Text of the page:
Computer games are one reason why American children are heavier and less physically active than in previous generations. So why not use the allure of virtual competition to get the kids moving again?
That is the theory behind a Seattle-based company called Sqord, and it motivated a $2.3 million seed round investment in late 2014 by Providence Ventures, part of Providence Health & Services of Renton, Wash. Sqord took a version of the wristband activity monitoring device and developed an easy system for scoring time and activity that lets kids record their efforts and compare them with schoolmates and friends. There are points, levels and "badges," just like in many video games. The name Sqord is a word play on scoring points.
Fifth graders at Billy Mitchell Elementary School in Lawndale, Calif., use their Sqord activity trackers to log their mile run.
Kids don't have to be stars on the playing fields to do well. They can earn points by walking their dogs, jumping rope, riding bicycles, even doing chores at home.
The relationship between sedentary lifestyles and childhood obesity is clear. The Centers for Disease Control and Prevention estimates that nearly one in five young children and teenagers is obese, more than double the rate in 1980. And one in three children is overweight.
People can point to plenty of reasons why — video games, TV and YouTube, hyper-organized competitive youth sports programs that don't have room for kids who aren't athletically inclined.
Representatives of Providence heard about the company through the Snohomish County Health Leadership Coalition, an organization that draws members from communities north of Seattle. Providence has a large hospital in Everett, Wash., the largest city in the county of more than 720,000 people; and, in 2013 it became involved in Sqord's first large-scale pilot program. The pilot included over 7,500 fifth graders in 15 school districts in Snohomish County.
Participating children carry a monitor about the size of a wristwatch, which collects data they transfer to computers through Sqord's software. They compete by sharing and comparing their point results with other children.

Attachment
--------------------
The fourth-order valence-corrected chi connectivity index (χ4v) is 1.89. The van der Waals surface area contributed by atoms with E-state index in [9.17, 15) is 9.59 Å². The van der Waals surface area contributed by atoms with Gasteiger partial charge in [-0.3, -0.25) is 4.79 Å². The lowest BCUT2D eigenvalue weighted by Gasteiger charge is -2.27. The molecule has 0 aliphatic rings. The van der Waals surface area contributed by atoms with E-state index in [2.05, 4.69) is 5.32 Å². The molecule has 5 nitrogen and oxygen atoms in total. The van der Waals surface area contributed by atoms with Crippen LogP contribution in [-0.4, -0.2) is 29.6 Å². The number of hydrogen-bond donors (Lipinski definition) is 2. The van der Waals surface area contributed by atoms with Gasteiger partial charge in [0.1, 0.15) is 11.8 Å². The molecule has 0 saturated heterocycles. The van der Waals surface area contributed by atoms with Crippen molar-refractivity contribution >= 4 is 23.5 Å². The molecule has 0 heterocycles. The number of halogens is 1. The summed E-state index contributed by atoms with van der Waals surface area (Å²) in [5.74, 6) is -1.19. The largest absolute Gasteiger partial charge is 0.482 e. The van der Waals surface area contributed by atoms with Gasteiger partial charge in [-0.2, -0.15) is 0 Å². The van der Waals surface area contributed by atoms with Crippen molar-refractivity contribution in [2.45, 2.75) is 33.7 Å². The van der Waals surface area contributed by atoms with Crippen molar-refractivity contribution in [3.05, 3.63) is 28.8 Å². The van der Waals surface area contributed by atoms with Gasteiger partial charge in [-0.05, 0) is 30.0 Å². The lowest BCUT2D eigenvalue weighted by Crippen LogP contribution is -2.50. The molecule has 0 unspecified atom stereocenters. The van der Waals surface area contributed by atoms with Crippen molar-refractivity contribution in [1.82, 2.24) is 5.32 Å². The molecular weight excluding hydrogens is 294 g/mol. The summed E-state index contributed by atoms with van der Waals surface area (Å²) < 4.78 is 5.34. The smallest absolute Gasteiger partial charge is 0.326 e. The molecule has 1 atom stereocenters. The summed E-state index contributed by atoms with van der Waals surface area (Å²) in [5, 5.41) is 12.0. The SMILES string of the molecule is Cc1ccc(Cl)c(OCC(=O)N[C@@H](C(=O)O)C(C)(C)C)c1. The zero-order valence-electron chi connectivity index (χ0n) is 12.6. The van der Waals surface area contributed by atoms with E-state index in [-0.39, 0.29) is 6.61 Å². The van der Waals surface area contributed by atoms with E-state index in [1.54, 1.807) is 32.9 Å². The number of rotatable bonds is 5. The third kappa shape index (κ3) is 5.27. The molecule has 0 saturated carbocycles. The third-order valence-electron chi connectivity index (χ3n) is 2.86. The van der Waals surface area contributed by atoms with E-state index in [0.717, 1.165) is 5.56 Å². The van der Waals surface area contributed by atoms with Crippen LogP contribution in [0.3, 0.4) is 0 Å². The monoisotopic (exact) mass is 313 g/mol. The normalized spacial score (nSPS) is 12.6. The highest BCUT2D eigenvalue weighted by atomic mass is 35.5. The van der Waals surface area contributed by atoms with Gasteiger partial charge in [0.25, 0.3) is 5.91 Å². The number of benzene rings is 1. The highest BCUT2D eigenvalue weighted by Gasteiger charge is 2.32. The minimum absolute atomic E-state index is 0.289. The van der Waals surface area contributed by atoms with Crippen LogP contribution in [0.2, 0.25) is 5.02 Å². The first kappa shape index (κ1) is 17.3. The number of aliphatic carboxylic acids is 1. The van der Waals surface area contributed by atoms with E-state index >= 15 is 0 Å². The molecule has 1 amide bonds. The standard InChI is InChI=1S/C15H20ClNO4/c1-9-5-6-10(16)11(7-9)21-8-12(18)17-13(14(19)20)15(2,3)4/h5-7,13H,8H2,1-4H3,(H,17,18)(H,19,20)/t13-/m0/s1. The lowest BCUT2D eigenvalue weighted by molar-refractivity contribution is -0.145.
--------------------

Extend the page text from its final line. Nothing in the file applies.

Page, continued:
Coleman Greene, Sqord's co-founder and vice president of business development and strategic partnerships, said the physical activity of students in the pilot increased 12 percent in the first year and about 16 percent in the second year. Importantly, the activity levels of the children who were least active when they began using Sqord increased 55 percent from January through May of 2015, he said.
"Research indicates that when kids reach ages 10 and 11 (the typical age for fifth graders), their physical activity levels begin to decline drastically," Greene said. By encouraging active play, the pilot bucked that trend.
The Sqord activity tracking device can be worn on the wrist or ankle, or carried in a pocket. Kids use a web-based program to compare their activity levels with each other.
Claire Celeste Carnes, a partner in Providence Venture's $150 million capital fund for health technology, said, "If kids don't have a sport they are good at, they dial out. This is a way for them to engage in many different activities and encourage each other. Sqord has shown it can turn around the trend, and that's huge. We want to create healthy lifetime habits.
"We see a company working to solve a big community health problem. We are moving our venture funds into solutions outside the hospital and clinic. We believe Sqord can grow and deliver," Carnes said.
Providence Ventures is Sqord's largest venture capital investor, Greene said.
The Sqord activity tracker and software package cost $35 and come with a lifetime membership in Sqord's kid-safe website where kids can encourage each other to get moving. Greene said many participating school districts found grant partners to pay for the system for their students. He said Sqord offers "enterprise pricing" for bulk purchases by hospitals and health systems.
In the past year, Providence has rolled out new health and wellness programs using Sqord in its markets in Oregon, Washington, California and Alaska. Greene said Sqord shipped over 30,000 devices last fall for use in Providence-sponsored fitness initiatives.
"We are working to capture the old school spirit of play using new-school technology," Greene said of Sqord. "We want this to be much more than the latest gadget that kids pick up and put down. Our mission is to make play more fun for kids on their terms."
Copyright © 2016 by the Catholic Health Association
of the United States
For reprint permission, contact Betty Crosby or call (314) 253-3477.